"They all ate and were satisfied." Why read the miracle of the multiplication of the loaves this Sunday? Here we see the mystery of our physical and spiritual realities intermingling. Too often, they can feel separate. When we go to Mass, how often we appear more ordinarily human rather than stretching toward the divine.
Perhaps our experience of the Eucharist is fairly mundane. We notice when a new sacramental wine has been selected. We feel the varying textures of the host and wonder if they'll ever bring back the one that tasted distinctly like wheat. As we shuffle up to the front and stride back to our pew, we notice the looks on people's faces and the clothes on their backs. We get distracted by the crying child, the man blowing his nose, and the mechanical sound of the air conditioner kicking in. How human we are, how earth-bound, how material!READ MORE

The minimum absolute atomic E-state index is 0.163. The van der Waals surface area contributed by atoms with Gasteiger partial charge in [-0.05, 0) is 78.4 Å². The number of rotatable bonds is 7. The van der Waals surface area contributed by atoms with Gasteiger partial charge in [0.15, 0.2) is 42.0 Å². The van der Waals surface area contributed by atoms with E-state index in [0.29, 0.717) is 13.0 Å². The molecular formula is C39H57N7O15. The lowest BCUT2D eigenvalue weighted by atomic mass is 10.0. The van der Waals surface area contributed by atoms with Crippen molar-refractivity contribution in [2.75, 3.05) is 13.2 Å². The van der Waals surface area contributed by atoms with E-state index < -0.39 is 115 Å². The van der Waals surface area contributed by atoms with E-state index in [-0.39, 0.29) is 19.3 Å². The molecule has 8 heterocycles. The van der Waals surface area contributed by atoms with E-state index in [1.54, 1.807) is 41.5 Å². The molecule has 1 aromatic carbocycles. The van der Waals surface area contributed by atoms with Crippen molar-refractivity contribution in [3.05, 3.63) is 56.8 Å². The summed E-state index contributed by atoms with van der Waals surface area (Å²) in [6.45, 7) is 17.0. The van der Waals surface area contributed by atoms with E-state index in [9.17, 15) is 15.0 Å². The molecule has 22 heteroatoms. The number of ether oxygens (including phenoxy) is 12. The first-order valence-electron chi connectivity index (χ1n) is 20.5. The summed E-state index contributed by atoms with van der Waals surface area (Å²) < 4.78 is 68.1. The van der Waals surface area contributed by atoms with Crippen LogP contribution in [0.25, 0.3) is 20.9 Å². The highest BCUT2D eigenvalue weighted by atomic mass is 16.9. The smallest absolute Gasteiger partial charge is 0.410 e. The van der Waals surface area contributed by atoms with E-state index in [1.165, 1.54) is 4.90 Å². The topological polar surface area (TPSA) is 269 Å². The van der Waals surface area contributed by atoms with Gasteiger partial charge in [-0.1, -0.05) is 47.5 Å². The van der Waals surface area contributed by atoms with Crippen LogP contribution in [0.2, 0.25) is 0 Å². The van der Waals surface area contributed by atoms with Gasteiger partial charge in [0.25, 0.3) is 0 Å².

If God is one, how can He be three? The most intelligent theologians have racked their brains over the problem, and the most prayerful ones have surrendered to the mystery. How it can be, we can't explain. But what it means, we can join! Our God is an ever-unfolding relationship. Theologians speak of the immanent and economic Trinity. The Trinity is immanent in the sense that the Persons are close and entirely sufficient within Godself. In other words, God doesn't require us for God to exist. The word economic is rooted in the Greek word for management of a household or family. TheREAD MORE